Preparing For Medical Emergencies At Home

Air Date:
Heard On The Larry Meiller Show
FIrst Aid Kit
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If a medical emergency happens at home, are you prepared? We speak with an emergency medicine physician about how to stock your home and prepare for medical emergencies. We also talk about how to determine when to go to the ER.

Featured in this Show

  • 4 Ways To Prepare For An Unexpected Medical Emergency

    Home should feel safe. But when an unexpected medical emergency occurs there, it can be hard to know what to do.

    Medical experts say it’s best to be over-prepared in a crisis.

    “This is the sort of thing that you’re always much happier to be prepared for,” said Dr. Benjamin Schnapp, assistant director of UW Health’s Emergency Medicine Residency Program.

    Schnapp recommended a few ways to do that:

    1. Keep a first aid kit handy.

    While this seems like a simple step, Schnapp said it’s something that’s easy to overlook. You can purchase a pre-assembled kit from the drugstore, but you’ll create a better kit on your own.

    “The important things, from my perspective: a pair of gloves, so if something does happen, you can protect yourself,” Schnapp said. “A good bit of gauze and bandages of different sizes, you want to be able to completely cover a wound if possible, keep it clean… and hopefully stop that bleeding.”

    A small splint and gauze wrap also may come in handy in a first aid kit, Schnapp said. You may feel pressured to purchase fancy high-tech bandages, but Schnapp said that’s usually not necessary.

    “Unless you’re on blood thinners or have some other reason that your blood doesn’t clot, just applying a good amount of direct pressure from that gauze, and then elevating the bleeding part above your heart, is usually enough to get wounds to stop (bleeding),” he said.

    The other mistake people make? Checking on their bandaged wounds too early. Give it at least 10 minutes before you look, he said.

    2. Take a CPR/First Aid class.

    Even if you’ve taken the class in the past, it’s always good to have a refresher. When the skills are in the back of your mind, you’ll be better equipped to handle a situation when it does occur, Schnapp said.

    “When these things happen it doesn’t seem so overwhelming,” he said. “And you have the skills to kind of know what to do and the first steps to take, because oftentimes that’s what’s needed, is knowing the right direction to go to off the bat.”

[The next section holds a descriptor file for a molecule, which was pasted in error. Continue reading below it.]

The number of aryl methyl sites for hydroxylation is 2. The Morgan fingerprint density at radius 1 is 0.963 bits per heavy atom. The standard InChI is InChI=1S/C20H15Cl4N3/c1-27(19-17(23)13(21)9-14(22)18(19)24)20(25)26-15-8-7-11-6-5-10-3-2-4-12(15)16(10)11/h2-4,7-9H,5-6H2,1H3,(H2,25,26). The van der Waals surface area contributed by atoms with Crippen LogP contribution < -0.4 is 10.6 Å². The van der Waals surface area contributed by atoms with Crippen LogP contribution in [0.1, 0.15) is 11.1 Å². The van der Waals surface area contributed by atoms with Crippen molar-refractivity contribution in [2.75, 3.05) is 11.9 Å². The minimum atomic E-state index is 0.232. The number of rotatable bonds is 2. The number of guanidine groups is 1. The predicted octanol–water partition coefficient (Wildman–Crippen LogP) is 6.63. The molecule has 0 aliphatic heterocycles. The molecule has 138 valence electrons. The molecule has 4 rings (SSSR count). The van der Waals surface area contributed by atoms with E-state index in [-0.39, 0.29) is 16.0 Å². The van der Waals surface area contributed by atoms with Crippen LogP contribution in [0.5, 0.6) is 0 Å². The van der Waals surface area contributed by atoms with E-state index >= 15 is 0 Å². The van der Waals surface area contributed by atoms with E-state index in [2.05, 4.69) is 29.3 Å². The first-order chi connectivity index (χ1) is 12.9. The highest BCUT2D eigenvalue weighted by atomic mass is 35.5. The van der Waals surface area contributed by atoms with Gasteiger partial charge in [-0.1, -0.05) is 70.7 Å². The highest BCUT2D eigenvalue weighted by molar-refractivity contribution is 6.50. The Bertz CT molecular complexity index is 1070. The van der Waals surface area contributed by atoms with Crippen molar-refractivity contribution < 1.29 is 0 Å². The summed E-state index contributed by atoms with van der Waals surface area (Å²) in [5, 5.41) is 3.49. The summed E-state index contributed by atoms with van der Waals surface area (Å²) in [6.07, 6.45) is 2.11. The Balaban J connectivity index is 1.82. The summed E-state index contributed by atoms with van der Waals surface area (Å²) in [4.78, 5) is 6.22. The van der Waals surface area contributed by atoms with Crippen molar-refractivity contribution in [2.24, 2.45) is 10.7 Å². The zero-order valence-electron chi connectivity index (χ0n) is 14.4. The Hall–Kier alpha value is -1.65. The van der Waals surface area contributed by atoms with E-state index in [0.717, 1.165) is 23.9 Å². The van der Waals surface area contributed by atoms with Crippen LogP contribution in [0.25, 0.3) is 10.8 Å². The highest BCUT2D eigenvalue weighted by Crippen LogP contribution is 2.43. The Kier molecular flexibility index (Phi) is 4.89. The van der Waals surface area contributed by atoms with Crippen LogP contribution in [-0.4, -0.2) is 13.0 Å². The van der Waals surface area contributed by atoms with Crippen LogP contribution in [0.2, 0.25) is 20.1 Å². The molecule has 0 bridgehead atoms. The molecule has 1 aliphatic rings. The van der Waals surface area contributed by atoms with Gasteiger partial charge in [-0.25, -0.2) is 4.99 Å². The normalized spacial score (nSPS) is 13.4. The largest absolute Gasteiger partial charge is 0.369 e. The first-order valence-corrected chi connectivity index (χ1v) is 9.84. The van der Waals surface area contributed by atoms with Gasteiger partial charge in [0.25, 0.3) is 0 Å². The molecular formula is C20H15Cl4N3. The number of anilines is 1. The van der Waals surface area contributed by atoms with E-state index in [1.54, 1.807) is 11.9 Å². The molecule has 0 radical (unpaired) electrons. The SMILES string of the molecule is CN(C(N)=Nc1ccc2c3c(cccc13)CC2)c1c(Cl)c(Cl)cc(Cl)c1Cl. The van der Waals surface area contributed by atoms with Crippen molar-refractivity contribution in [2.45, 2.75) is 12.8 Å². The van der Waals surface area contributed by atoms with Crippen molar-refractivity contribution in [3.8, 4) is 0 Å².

3. If something worries you, get it checked out.

    It’s not a good idea to rely on your own self-diagnosis. Symptoms can have multiple meanings; what seems like one thing could turn out to be something else entirely.

    Schnapp said if an injury or medical problem concerns you, it concerns medical professionals. It’s better to go in and get the problem checked out, and be sure it’s nothing than sit at home and miss a big issue, especially if it’s something out of the norm for you.

    “I remember a case … where a guy swore up and down that he had a piece of chicken stuck in his throat, and he was having a heart attack,” Schnapp said. “So these things can run in both directions very easily.”

    4. Keep important medical documents accessible.

    For example, some people have a do-not-resuscitate order, a legal form dictating for medical professionals to withhold CPR in case their heart were to stop.

    Schnapp said if you have such an order, and you’d like it to be followed, you should keep it in a visible place, in addition to on physical record.

    “Have copies of them, put a copy in your wallet, put a copy on your fridge, make sure that it’s on file with your primary doctor so it ends up in your medical record,” he said. “…We often don’t have these things when people really get into trouble, and you’d hate for your wishes to not be followed just because the folks don’t have access to the right paperwork.”

Episode Credits

  • Larry Meiller Host
  • Jill Nadeau Producer
  • Dr. Benjamin Schnapp Guest